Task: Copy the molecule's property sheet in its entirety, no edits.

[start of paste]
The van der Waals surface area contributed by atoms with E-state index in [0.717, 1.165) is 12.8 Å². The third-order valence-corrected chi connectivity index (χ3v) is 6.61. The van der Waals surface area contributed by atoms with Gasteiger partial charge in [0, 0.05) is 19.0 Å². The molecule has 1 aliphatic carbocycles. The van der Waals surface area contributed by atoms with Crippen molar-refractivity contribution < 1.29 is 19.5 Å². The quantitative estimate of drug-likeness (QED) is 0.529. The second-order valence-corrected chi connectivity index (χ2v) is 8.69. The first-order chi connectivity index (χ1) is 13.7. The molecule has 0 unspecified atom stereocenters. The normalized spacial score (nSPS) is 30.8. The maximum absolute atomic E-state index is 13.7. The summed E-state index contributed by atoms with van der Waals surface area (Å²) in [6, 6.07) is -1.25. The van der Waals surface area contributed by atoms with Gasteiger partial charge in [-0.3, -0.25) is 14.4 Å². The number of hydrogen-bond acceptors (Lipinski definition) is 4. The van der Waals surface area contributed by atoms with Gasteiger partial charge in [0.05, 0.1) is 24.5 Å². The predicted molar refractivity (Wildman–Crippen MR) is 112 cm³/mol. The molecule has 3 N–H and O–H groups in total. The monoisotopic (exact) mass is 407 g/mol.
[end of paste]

The van der Waals surface area contributed by atoms with E-state index in [0.717, 1.165) is 12.8 Å². The third-order valence-corrected chi connectivity index (χ3v) is 6.61. The van der Waals surface area contributed by atoms with Gasteiger partial charge in [0, 0.05) is 19.0 Å². The molecule has 1 aliphatic carbocycles. The van der Waals surface area contributed by atoms with Crippen molar-refractivity contribution < 1.29 is 19.5 Å². The quantitative estimate of drug-likeness (QED) is 0.529. The second-order valence-corrected chi connectivity index (χ2v) is 8.69. The first-order chi connectivity index (χ1) is 13.7. The molecule has 0 unspecified atom stereocenters. The normalized spacial score (nSPS) is 30.8. The maximum absolute atomic E-state index is 13.7. The summed E-state index contributed by atoms with van der Waals surface area (Å²) in [6, 6.07) is -1.25. The van der Waals surface area contributed by atoms with Gasteiger partial charge in [-0.3, -0.25) is 14.4 Å². The number of hydrogen-bond acceptors (Lipinski definition) is 4. The van der Waals surface area contributed by atoms with Gasteiger partial charge in [0.05, 0.1) is 24.5 Å². The predicted molar refractivity (Wildman–Crippen MR) is 112 cm³/mol. The molecule has 3 N–H and O–H groups in total. The monoisotopic (exact) mass is 407 g/mol.